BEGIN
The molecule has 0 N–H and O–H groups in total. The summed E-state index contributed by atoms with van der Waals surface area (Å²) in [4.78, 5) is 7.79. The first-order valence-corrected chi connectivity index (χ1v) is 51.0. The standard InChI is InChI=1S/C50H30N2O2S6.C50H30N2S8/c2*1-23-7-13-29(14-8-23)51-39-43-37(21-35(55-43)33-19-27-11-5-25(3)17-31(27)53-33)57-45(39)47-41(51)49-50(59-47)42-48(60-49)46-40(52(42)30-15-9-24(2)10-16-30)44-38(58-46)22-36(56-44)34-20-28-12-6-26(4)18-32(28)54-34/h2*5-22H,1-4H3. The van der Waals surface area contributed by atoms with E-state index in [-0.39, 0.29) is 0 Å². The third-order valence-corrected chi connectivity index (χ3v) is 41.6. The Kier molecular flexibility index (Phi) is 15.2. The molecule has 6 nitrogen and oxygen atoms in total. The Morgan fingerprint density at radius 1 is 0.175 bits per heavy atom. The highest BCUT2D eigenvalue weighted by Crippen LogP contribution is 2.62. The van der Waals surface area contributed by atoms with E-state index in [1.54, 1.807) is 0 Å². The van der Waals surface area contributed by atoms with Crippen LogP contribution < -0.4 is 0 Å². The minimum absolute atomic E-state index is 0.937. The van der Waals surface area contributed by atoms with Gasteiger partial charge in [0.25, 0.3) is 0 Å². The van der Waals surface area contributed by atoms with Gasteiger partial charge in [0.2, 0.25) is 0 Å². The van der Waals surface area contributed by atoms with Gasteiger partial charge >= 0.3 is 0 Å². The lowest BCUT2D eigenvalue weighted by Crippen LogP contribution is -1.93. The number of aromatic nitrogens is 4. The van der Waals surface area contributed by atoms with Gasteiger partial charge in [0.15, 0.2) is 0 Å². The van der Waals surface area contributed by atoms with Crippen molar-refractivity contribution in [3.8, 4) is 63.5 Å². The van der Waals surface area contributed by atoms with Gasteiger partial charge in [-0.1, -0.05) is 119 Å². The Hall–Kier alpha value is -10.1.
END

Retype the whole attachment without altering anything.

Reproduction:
The molecule has 0 N–H and O–H groups in total. The summed E-state index contributed by atoms with van der Waals surface area (Å²) in [4.78, 5) is 7.79. The first-order valence-corrected chi connectivity index (χ1v) is 51.0. The standard InChI is InChI=1S/C50H30N2O2S6.C50H30N2S8/c2*1-23-7-13-29(14-8-23)51-39-43-37(21-35(55-43)33-19-27-11-5-25(3)17-31(27)53-33)57-45(39)47-41(51)49-50(59-47)42-48(60-49)46-40(52(42)30-15-9-24(2)10-16-30)44-38(58-46)22-36(56-44)34-20-28-12-6-26(4)18-32(28)54-34/h2*5-22H,1-4H3. The van der Waals surface area contributed by atoms with E-state index in [-0.39, 0.29) is 0 Å². The third-order valence-corrected chi connectivity index (χ3v) is 41.6. The Kier molecular flexibility index (Phi) is 15.2. The molecule has 6 nitrogen and oxygen atoms in total. The Morgan fingerprint density at radius 1 is 0.175 bits per heavy atom. The highest BCUT2D eigenvalue weighted by Crippen LogP contribution is 2.62. The van der Waals surface area contributed by atoms with E-state index in [1.54, 1.807) is 0 Å². The van der Waals surface area contributed by atoms with Crippen LogP contribution < -0.4 is 0 Å². The minimum absolute atomic E-state index is 0.937. The van der Waals surface area contributed by atoms with Gasteiger partial charge in [0.25, 0.3) is 0 Å². The van der Waals surface area contributed by atoms with Gasteiger partial charge in [0.2, 0.25) is 0 Å². The van der Waals surface area contributed by atoms with Gasteiger partial charge >= 0.3 is 0 Å². The lowest BCUT2D eigenvalue weighted by Crippen LogP contribution is -1.93. The number of aromatic nitrogens is 4. The van der Waals surface area contributed by atoms with Gasteiger partial charge in [0.15, 0.2) is 0 Å². The van der Waals surface area contributed by atoms with Crippen molar-refractivity contribution in [3.8, 4) is 63.5 Å². The van der Waals surface area contributed by atoms with Gasteiger partial charge in [-0.1, -0.05) is 119 Å². The Hall–Kier alpha value is -10.1.